Prehybridization:
Preincubate the membrane in sufficient HYBEX™ Hybridization Solution to ensure that the membrane is completely covered (usually 0.2 ml of hybridization solution is enough for each square centimeter of membrane). Nitrocellulose membranes are prehybridized for 1-2 hours and nylon membranes for 30 minutes. Prehybridization temperature should be the same as the temperature used for hybridization.


Hybridization:
Double stranded DNA probes need to be denatured before hybridization. Dilute denatured probe in HYBEXTM solution. Use sufficient hybridization solution to ensure that the membrane will be completely covered.

Decant prehybridization solution and immediately add diluted probe to the membrane. Optimal hybridization temperature will depend on the probe type and size and may have to be empirically determined. As a guideline, temperatures can range from 68 °C for large DNA fragments to room temperature for short oligonucleotide probes. (For oligonucleotide probes it is necessary to determine the melting temperature of the oligo).

Incubate the membrane with the HYBEX™ solution containing the probe for two hours to overnight. Following hybridization, wash the membrane with stringency solutions: 2 x 5 min in 2x SSC, 0.1% SDS, followed by 2 x 15 min in 0.1x SSC, 0.1%SDS. (1x SSC is 0.15 M NaCl, 15 mM Trisodium Citrate, pH 7.0).


Detection:
This protocol is adapted from the UltraSNAP™ Detection Kit which has been optimized for the chemiluminescent or fluorescent detection of biotinylated nucleic acid. Solution volumes are for a 100 cm2 blot and can be scaled accordingly. A general protocol using the chromogenic alkaline phosphatase substrate, BCIP/NBT, as the substrate is described on the following page.

  1. Block blot in 20 ml of 1x PolyBlock™ Reagent for 30 minutes at room temperature with gentle shaking.
  2. Incubate the blot in diluted Alkaline PhosphataseStreptavidin (1 µg/ml in 1x PolyBlock™ Reagent) for 30 minutes at room temperature with gentle shaking.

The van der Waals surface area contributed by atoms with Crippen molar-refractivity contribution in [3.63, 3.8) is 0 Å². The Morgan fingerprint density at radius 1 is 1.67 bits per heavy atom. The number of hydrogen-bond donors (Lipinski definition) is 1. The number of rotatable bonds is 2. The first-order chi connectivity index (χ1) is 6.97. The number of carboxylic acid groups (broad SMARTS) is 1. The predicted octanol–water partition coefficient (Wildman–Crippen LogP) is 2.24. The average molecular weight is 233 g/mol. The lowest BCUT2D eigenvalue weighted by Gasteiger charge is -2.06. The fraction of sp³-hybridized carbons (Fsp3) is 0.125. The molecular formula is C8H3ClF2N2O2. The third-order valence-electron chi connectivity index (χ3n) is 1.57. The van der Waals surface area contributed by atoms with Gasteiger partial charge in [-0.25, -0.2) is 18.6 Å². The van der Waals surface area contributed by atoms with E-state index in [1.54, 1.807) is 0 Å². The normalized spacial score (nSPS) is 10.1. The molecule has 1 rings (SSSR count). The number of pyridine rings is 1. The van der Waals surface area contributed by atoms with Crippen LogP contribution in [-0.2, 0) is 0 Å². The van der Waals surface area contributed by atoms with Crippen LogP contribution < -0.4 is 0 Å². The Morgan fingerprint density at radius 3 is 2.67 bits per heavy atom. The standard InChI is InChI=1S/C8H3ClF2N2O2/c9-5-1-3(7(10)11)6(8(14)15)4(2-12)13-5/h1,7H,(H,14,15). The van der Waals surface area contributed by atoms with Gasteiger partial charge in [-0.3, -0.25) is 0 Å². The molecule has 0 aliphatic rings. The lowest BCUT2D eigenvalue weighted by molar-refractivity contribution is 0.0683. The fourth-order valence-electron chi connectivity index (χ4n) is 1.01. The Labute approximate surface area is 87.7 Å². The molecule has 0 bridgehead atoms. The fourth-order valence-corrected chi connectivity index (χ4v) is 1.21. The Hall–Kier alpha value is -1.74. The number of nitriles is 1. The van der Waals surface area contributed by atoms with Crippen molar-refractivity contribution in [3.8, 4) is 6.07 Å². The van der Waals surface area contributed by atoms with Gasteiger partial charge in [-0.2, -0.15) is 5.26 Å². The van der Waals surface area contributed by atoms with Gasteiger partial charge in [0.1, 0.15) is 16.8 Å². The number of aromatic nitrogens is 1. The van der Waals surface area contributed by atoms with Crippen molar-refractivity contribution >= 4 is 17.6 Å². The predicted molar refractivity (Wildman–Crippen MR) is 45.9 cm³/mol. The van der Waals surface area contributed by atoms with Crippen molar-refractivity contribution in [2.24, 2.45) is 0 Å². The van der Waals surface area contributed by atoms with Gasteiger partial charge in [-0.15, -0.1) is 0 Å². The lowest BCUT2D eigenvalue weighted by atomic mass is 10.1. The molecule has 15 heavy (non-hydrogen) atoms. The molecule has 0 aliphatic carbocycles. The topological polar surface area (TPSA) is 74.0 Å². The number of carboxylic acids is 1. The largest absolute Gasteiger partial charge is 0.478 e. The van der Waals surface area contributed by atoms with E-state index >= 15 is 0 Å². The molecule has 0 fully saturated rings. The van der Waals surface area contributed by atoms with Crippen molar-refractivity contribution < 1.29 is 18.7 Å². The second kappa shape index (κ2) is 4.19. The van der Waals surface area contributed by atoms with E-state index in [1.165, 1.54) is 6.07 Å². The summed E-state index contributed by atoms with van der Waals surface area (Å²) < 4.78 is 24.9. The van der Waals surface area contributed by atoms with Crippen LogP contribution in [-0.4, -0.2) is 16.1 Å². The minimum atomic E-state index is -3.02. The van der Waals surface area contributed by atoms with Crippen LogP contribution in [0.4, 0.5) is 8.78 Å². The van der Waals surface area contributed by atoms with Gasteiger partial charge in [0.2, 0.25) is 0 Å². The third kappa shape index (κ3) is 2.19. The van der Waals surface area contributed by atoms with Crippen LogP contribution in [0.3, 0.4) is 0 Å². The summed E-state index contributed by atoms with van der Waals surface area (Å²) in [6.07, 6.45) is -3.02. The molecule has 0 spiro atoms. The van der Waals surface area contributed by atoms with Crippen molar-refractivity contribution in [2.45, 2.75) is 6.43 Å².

3. . Wash blot 3 times for 10 minutes each in 30 ml of 1x Wash A at room temperature with gentle shaking.
  4. Rinse blot in 30 ml of 1x Wash B
  5. Remove excess Wash B by touching edge of blot to absorbent paper.
  6. Place blot target-side up on plastic wrap on a level surface
  7. Cover the blot surface with DuoLuX™ Substrate (about 5 ml). Incubate for 5 minutes under subdued light or in the dark.
  8. Wash the blot in 30 ml of 1x Wash B for 1 minute at room temperature with gentle shaking. Remove excess liquid from the blot by touching edge to absorbent paper. See Note A.
  9. Place the blot in a sheet protector or between layers of plastic wrap and smooth away any bubbles trapped between layers. The signal can be recorded with either film or a digital imager.
  10. a. Chemiluminescence:
    Digital imager: For optimal exposure time, please consult the manufacturer of the digital imaging system. A digital imager also enables recording of fluorescent signal. See Notes C and D.

    b. Fluorescence:
    DuoLuX™ fluorescence signal can be achieved with a UV transilluminator. The signal can be acquired with a digital imager or conventional camera, equipped with an ethidium bromide filter. Preexposure to UV light for at least 2 minutes frequently enhances the fluorescent signal. DuoLuX™ fluorescent signal can usually be captured in just a few seconds. However, for the best picture quality some optimization may be needed. The fluorescence of the developed substrate can be recorded months after the chemiluminescence has faded. See Note D.